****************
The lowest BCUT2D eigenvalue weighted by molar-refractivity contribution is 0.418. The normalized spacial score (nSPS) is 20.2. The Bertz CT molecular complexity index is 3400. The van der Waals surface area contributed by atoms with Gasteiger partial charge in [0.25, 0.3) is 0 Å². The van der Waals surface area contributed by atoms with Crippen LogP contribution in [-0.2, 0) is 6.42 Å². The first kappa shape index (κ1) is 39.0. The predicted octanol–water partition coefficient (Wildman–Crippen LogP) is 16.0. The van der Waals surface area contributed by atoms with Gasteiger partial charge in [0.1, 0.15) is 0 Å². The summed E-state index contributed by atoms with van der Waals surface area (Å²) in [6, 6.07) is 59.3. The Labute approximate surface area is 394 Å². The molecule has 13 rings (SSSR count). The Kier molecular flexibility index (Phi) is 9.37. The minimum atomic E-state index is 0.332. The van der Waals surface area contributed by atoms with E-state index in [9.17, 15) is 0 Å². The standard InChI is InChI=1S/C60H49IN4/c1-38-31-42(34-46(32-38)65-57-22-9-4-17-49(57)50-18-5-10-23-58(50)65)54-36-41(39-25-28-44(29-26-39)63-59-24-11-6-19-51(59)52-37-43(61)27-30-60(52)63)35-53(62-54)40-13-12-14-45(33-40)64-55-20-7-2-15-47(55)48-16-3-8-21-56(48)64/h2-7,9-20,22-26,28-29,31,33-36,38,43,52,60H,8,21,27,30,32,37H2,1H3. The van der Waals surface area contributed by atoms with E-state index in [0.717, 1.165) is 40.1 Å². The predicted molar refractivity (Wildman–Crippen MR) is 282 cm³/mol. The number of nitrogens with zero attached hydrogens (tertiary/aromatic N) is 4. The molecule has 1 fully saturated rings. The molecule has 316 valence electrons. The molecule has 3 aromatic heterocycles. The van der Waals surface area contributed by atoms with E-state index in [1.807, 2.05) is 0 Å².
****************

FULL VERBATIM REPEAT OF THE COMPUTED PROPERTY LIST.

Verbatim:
The lowest BCUT2D eigenvalue weighted by molar-refractivity contribution is 0.418. The normalized spacial score (nSPS) is 20.2. The Bertz CT molecular complexity index is 3400. The van der Waals surface area contributed by atoms with Gasteiger partial charge in [0.25, 0.3) is 0 Å². The van der Waals surface area contributed by atoms with Crippen LogP contribution in [-0.2, 0) is 6.42 Å². The first kappa shape index (κ1) is 39.0. The predicted octanol–water partition coefficient (Wildman–Crippen LogP) is 16.0. The van der Waals surface area contributed by atoms with Gasteiger partial charge in [0.1, 0.15) is 0 Å². The summed E-state index contributed by atoms with van der Waals surface area (Å²) in [6, 6.07) is 59.3. The Labute approximate surface area is 394 Å². The molecule has 13 rings (SSSR count). The Kier molecular flexibility index (Phi) is 9.37. The minimum atomic E-state index is 0.332. The van der Waals surface area contributed by atoms with E-state index in [9.17, 15) is 0 Å². The standard InChI is InChI=1S/C60H49IN4/c1-38-31-42(34-46(32-38)65-57-22-9-4-17-49(57)50-18-5-10-23-58(50)65)54-36-41(39-25-28-44(29-26-39)63-59-24-11-6-19-51(59)52-37-43(61)27-30-60(52)63)35-53(62-54)40-13-12-14-45(33-40)64-55-20-7-2-15-47(55)48-16-3-8-21-56(48)64/h2-7,9-20,22-26,28-29,31,33-36,38,43,52,60H,8,21,27,30,32,37H2,1H3. The van der Waals surface area contributed by atoms with E-state index in [0.717, 1.165) is 40.1 Å². The predicted molar refractivity (Wildman–Crippen MR) is 282 cm³/mol. The number of nitrogens with zero attached hydrogens (tertiary/aromatic N) is 4. The molecule has 1 fully saturated rings. The molecule has 316 valence electrons. The molecule has 3 aromatic heterocycles. The van der Waals surface area contributed by atoms with E-state index in [1.807, 2.05) is 0 Å².